M. H. Carlsen, B. L. Halvorsen, K. Holte, S. K. Bohn, S. Dragland, L. Sampson, C. Willey, H. Senoo, Y. Umezono, C. Sanada, I. Barikmo, N. Berhe, W. C. Willett, K. M. Phillips, D. R. Jacobs Jr, R. Blomhoff. The total antioxidant content of more than 3100 foods, beverages, spices, herbs and supplements used worldwide. Nutr J. 2010 9:3.

F. Ursini, A. Zamburlini, G. Cazzolato, M. Maiorino, G. B. Bon, A. Sevanian. Postprandial plasma lipid hydroperoxides: A possible link between diet and atherosclerosis. Free Radic. Biol. Med. 1998 25(2):250 - 252.


Images thanks to Buckeye Impressions / Tim Tonjes via Flickr. Thanks to Ellen Reid for her image-finding expertise and Jeff Thomas for his Keynote help.


The postprandial state is a pro-oxidant state, meaning that after each meal free radicals are produced as your body assimilates the food, and so you can't just have that bowl of berries in the morning to meet your minimum daily antioxidant needs and call it a day. Each and every meal should contain high antioxidant foods, which, if you remember, means plants. Antioxidant rich foods originate from the plant kingdom. This is due to the thousands of different natural antioxidant compounds natural found in plant foods.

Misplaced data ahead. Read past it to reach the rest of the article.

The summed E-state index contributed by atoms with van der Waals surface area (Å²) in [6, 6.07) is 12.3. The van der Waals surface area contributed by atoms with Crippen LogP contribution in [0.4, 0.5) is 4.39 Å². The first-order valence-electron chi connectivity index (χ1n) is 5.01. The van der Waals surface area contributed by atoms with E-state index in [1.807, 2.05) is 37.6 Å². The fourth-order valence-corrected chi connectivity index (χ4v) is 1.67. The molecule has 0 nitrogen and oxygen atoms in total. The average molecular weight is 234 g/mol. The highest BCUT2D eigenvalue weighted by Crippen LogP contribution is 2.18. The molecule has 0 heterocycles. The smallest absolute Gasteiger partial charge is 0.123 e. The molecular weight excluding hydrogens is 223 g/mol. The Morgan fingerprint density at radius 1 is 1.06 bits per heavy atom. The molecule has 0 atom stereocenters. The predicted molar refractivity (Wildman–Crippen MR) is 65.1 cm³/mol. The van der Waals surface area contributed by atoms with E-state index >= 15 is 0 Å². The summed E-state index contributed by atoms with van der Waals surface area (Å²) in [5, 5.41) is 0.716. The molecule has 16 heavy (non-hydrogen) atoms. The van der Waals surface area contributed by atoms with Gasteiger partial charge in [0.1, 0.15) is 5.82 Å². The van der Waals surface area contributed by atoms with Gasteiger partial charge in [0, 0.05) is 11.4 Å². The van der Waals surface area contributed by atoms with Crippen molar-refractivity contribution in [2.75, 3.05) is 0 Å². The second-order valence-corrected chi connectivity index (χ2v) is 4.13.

For example, consuming fruits, which are high in phenolic phytonutrients, increases the antioxidant capacity of the blood, and when they are consumed with the standard American diet high fat and refined carbohydrate ‘pro-oxidant and pro-inflammatory’ meals, they may help counterbalance their negative effects. Given the content and availability of fat and sugars in the Western diet, regular consumption of phenolic-rich foods, particularly in conjunction with meals, appears to be a prudent strategy to maintain oxidative balance and health.